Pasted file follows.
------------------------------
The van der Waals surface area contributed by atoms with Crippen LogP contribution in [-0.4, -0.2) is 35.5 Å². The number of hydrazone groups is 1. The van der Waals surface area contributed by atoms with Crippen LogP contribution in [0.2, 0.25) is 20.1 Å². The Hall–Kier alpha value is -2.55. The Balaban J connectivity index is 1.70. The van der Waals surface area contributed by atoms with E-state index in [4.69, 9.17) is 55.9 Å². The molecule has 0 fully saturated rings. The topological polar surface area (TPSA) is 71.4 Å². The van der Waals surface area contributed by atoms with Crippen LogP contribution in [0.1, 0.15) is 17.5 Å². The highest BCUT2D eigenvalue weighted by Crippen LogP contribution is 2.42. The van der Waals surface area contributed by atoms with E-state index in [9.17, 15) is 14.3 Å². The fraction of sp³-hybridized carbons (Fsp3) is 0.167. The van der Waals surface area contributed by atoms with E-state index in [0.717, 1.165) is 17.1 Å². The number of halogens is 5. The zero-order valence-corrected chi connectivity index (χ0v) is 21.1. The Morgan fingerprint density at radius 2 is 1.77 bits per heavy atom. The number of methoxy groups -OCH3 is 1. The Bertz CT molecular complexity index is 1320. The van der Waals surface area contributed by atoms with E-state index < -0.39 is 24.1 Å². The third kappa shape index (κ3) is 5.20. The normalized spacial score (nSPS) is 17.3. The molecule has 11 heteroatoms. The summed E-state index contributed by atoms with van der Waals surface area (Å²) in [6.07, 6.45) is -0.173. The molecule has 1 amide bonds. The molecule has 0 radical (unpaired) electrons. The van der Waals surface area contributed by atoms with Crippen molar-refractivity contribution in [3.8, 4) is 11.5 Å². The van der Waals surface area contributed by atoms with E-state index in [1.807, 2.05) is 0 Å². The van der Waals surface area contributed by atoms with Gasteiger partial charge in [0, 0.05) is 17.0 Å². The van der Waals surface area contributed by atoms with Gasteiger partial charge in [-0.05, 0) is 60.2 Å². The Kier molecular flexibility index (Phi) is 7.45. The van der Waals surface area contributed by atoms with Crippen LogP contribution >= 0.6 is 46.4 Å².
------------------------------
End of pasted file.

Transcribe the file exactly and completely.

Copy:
The van der Waals surface area contributed by atoms with Crippen LogP contribution in [-0.4, -0.2) is 35.5 Å². The number of hydrazone groups is 1. The van der Waals surface area contributed by atoms with Crippen LogP contribution in [0.2, 0.25) is 20.1 Å². The Hall–Kier alpha value is -2.55. The Balaban J connectivity index is 1.70. The van der Waals surface area contributed by atoms with E-state index in [4.69, 9.17) is 55.9 Å². The molecule has 0 fully saturated rings. The topological polar surface area (TPSA) is 71.4 Å². The van der Waals surface area contributed by atoms with Crippen LogP contribution in [0.1, 0.15) is 17.5 Å². The highest BCUT2D eigenvalue weighted by Crippen LogP contribution is 2.42. The van der Waals surface area contributed by atoms with E-state index in [9.17, 15) is 14.3 Å². The fraction of sp³-hybridized carbons (Fsp3) is 0.167. The van der Waals surface area contributed by atoms with E-state index in [0.717, 1.165) is 17.1 Å². The number of halogens is 5. The zero-order valence-corrected chi connectivity index (χ0v) is 21.1. The Morgan fingerprint density at radius 2 is 1.77 bits per heavy atom. The number of methoxy groups -OCH3 is 1. The Bertz CT molecular complexity index is 1320. The van der Waals surface area contributed by atoms with E-state index < -0.39 is 24.1 Å². The third kappa shape index (κ3) is 5.20. The normalized spacial score (nSPS) is 17.3. The molecule has 11 heteroatoms. The summed E-state index contributed by atoms with van der Waals surface area (Å²) in [6.07, 6.45) is -0.173. The molecule has 1 amide bonds. The molecule has 0 radical (unpaired) electrons. The van der Waals surface area contributed by atoms with Crippen molar-refractivity contribution in [3.8, 4) is 11.5 Å². The van der Waals surface area contributed by atoms with E-state index in [1.807, 2.05) is 0 Å². The van der Waals surface area contributed by atoms with Gasteiger partial charge in [0, 0.05) is 17.0 Å². The van der Waals surface area contributed by atoms with Gasteiger partial charge in [-0.05, 0) is 60.2 Å². The Kier molecular flexibility index (Phi) is 7.45. The van der Waals surface area contributed by atoms with Crippen LogP contribution >= 0.6 is 46.4 Å².